In a virtualized environment, software images can easily be deployed to a machine, operate for a while and then spin back down when not in use. To make this process efficient, software images are pre-baked into a golden image, so that when they are deployed to a virtual machine they are pre-configured and ready to go.
AWS calls these Amazon Machine Instances, GCP refers to them as an Image and Azure named them Virtual Disk Image. The concept is the same. An image is created with the operating system, applications and optimizations. This image can then be quickly deployed to a system and no further software installations are necessary.
In our example, this software image will include the remote desktop software, editing applications, and other supporting software, providing a fully-function environment to start working right away. Once deployed users can then make changes to their specific environment – customizing their environment, updating software, adding plug-in’s. Then, using persistent storage such as block-storage, each individual workstation can be shutdown while preserving that software image. This frees up the expensive compute instance and saves the image, at a reasonable cost, ready to be used by the user at a later point, on-demand.
A note about virtual workstations, as they are equipped with GPU’s and can the editing applications often require the use of Microsoft Windows, the cost of running a virtual workstation 24×7 can get quite pricey. Saving the software environment to persistent storage allows users to only use workstations when they are active. Since a 40 hour work week is about 24% of the total hours in a week, the savings can be fairly substantial.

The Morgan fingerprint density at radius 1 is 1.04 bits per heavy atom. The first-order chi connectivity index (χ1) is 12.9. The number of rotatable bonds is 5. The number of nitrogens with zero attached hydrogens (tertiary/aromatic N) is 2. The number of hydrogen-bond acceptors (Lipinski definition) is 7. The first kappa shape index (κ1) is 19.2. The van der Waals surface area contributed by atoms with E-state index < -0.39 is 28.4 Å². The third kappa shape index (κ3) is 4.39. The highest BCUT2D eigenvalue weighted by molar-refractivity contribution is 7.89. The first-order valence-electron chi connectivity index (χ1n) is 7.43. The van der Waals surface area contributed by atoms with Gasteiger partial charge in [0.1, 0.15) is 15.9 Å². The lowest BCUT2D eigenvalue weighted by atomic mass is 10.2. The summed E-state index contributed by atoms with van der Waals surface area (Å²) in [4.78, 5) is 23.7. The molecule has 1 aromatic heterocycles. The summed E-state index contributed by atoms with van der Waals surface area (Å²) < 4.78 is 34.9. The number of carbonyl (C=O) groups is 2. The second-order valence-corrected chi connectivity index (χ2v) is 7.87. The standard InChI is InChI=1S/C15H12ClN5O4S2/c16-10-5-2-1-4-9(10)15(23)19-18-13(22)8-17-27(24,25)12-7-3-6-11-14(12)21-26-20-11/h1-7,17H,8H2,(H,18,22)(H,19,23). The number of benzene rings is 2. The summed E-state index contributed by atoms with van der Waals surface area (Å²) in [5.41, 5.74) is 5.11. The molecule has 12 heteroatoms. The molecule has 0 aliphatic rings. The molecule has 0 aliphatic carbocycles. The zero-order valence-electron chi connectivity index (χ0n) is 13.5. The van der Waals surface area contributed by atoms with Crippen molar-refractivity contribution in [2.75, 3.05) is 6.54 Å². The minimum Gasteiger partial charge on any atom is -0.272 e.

Editing in the Cloud
For the most part, the major NLE application vendors are embracing the cloud. Adobe Premiere Pro and DaVinci Resolve can both operate in virtual environments. You can read about DaVinci on AWS here, and Adobe has done a great job documenting their best practices for Virtual Desktop Infrastructures on the big three cloud vendors.
With the other NLE vendors, we expect to see a progression towards more support as well. Final Cut Pro, however, is limited by the fact that MacOS is not available in cloud environments for editing use-cases. (Mac’s have recently been supported in AWS specifically for the development of software applications and at this moment don’t support FCP). Avid Media Composer is also offered in the cloud via an add-on VM license, though there are restrictions Avid applies to the use of their software.
Production in the Cloud
EditShare brings all of the same collaborative storage flexibility that it’s known for in the on-premise world up to the cloud. The ability to support multiple workstations and scale editing bandwidth to meet the challenge of production teams is dramatically more flexible in EFSv as servers and storage can be scaled up and down to accommodate the needs of any budget or project. Multiple editing stations, with any mix of horsepower, NLE applications, and workflow requirements can be instantly provisioned to meet a workgroup’s demands.